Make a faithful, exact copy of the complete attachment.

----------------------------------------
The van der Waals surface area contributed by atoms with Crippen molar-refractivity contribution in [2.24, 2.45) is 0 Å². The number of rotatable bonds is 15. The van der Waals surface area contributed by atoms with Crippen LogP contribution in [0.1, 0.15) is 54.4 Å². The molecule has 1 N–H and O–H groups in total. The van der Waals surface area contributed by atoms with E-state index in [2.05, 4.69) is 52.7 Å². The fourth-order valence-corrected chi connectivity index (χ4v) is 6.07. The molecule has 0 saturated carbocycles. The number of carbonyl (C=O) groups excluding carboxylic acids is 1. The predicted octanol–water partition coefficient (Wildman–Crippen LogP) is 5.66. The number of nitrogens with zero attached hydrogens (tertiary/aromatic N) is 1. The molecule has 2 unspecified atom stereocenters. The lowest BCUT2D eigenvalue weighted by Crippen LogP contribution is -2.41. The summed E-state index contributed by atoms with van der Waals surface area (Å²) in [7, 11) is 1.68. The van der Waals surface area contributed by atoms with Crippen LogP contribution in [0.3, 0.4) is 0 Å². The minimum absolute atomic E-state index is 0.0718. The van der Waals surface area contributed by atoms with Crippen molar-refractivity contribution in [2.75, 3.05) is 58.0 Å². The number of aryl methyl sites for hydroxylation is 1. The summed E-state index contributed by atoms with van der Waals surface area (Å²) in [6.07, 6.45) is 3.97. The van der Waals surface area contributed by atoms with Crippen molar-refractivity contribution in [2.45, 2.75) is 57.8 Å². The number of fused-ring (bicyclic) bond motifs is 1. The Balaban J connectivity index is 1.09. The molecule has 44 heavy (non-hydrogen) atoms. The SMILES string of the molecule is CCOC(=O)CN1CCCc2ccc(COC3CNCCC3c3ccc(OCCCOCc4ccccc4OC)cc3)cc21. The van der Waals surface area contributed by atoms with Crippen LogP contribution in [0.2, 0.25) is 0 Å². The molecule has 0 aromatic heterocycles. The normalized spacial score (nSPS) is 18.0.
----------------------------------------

The van der Waals surface area contributed by atoms with Crippen molar-refractivity contribution in [2.24, 2.45) is 0 Å². The number of rotatable bonds is 15. The van der Waals surface area contributed by atoms with Crippen LogP contribution in [0.1, 0.15) is 54.4 Å². The molecule has 1 N–H and O–H groups in total. The van der Waals surface area contributed by atoms with E-state index in [2.05, 4.69) is 52.7 Å². The fourth-order valence-corrected chi connectivity index (χ4v) is 6.07. The molecule has 0 saturated carbocycles. The number of carbonyl (C=O) groups excluding carboxylic acids is 1. The predicted octanol–water partition coefficient (Wildman–Crippen LogP) is 5.66. The number of nitrogens with zero attached hydrogens (tertiary/aromatic N) is 1. The molecule has 2 unspecified atom stereocenters. The lowest BCUT2D eigenvalue weighted by Crippen LogP contribution is -2.41. The summed E-state index contributed by atoms with van der Waals surface area (Å²) in [7, 11) is 1.68. The van der Waals surface area contributed by atoms with Crippen LogP contribution in [0.3, 0.4) is 0 Å². The minimum absolute atomic E-state index is 0.0718. The van der Waals surface area contributed by atoms with Crippen molar-refractivity contribution in [2.75, 3.05) is 58.0 Å². The number of aryl methyl sites for hydroxylation is 1. The summed E-state index contributed by atoms with van der Waals surface area (Å²) in [6.07, 6.45) is 3.97. The van der Waals surface area contributed by atoms with Crippen molar-refractivity contribution in [2.45, 2.75) is 57.8 Å². The number of fused-ring (bicyclic) bond motifs is 1. The Balaban J connectivity index is 1.09. The molecule has 44 heavy (non-hydrogen) atoms. The SMILES string of the molecule is CCOC(=O)CN1CCCc2ccc(COC3CNCCC3c3ccc(OCCCOCc4ccccc4OC)cc3)cc21. The van der Waals surface area contributed by atoms with Crippen LogP contribution in [0.2, 0.25) is 0 Å². The molecule has 0 aromatic heterocycles. The normalized spacial score (nSPS) is 18.0.